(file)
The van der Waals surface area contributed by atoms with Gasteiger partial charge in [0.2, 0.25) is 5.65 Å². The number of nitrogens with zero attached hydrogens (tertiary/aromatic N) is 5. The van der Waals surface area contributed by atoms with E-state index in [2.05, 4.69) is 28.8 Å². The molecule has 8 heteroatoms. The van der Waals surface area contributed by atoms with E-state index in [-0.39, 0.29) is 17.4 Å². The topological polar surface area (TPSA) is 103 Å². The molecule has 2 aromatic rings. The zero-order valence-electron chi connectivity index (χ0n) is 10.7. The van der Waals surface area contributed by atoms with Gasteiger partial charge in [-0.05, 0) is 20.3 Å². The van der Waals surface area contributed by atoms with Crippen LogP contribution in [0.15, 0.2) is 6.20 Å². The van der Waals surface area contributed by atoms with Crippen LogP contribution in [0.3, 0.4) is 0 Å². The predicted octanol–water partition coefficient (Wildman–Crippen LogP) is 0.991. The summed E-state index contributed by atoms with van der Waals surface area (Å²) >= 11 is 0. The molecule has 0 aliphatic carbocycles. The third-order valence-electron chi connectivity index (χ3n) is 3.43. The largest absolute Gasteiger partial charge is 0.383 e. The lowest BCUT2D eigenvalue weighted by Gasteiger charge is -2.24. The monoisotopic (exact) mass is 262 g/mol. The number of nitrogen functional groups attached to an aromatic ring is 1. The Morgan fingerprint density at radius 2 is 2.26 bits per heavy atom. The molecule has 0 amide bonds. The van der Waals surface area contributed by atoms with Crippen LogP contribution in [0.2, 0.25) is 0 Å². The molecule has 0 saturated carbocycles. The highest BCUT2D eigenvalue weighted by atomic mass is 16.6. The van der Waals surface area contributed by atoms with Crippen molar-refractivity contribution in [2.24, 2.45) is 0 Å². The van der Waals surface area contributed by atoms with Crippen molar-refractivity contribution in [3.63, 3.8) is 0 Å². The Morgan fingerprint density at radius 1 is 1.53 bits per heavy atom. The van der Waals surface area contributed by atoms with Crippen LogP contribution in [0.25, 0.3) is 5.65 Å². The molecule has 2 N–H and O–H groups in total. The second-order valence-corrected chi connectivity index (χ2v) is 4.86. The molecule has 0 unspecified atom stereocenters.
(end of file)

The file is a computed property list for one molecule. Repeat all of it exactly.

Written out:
The van der Waals surface area contributed by atoms with Gasteiger partial charge in [0.2, 0.25) is 5.65 Å². The number of nitrogens with zero attached hydrogens (tertiary/aromatic N) is 5. The van der Waals surface area contributed by atoms with E-state index in [2.05, 4.69) is 28.8 Å². The molecule has 8 heteroatoms. The van der Waals surface area contributed by atoms with E-state index in [-0.39, 0.29) is 17.4 Å². The topological polar surface area (TPSA) is 103 Å². The molecule has 2 aromatic rings. The zero-order valence-electron chi connectivity index (χ0n) is 10.7. The van der Waals surface area contributed by atoms with Gasteiger partial charge in [-0.05, 0) is 20.3 Å². The van der Waals surface area contributed by atoms with Crippen LogP contribution in [0.15, 0.2) is 6.20 Å². The van der Waals surface area contributed by atoms with Crippen LogP contribution in [0.3, 0.4) is 0 Å². The predicted octanol–water partition coefficient (Wildman–Crippen LogP) is 0.991. The summed E-state index contributed by atoms with van der Waals surface area (Å²) >= 11 is 0. The molecule has 0 aliphatic carbocycles. The third-order valence-electron chi connectivity index (χ3n) is 3.43. The largest absolute Gasteiger partial charge is 0.383 e. The lowest BCUT2D eigenvalue weighted by Gasteiger charge is -2.24. The monoisotopic (exact) mass is 262 g/mol. The number of nitrogen functional groups attached to an aromatic ring is 1. The Morgan fingerprint density at radius 2 is 2.26 bits per heavy atom. The molecule has 0 amide bonds. The van der Waals surface area contributed by atoms with Crippen LogP contribution in [0.2, 0.25) is 0 Å². The molecule has 0 saturated carbocycles. The highest BCUT2D eigenvalue weighted by atomic mass is 16.6. The van der Waals surface area contributed by atoms with Crippen molar-refractivity contribution in [2.24, 2.45) is 0 Å². The van der Waals surface area contributed by atoms with Crippen molar-refractivity contribution in [3.63, 3.8) is 0 Å². The Morgan fingerprint density at radius 1 is 1.53 bits per heavy atom. The van der Waals surface area contributed by atoms with Crippen LogP contribution in [0.25, 0.3) is 5.65 Å². The molecule has 2 N–H and O–H groups in total. The second-order valence-corrected chi connectivity index (χ2v) is 4.86. The molecule has 0 unspecified atom stereocenters.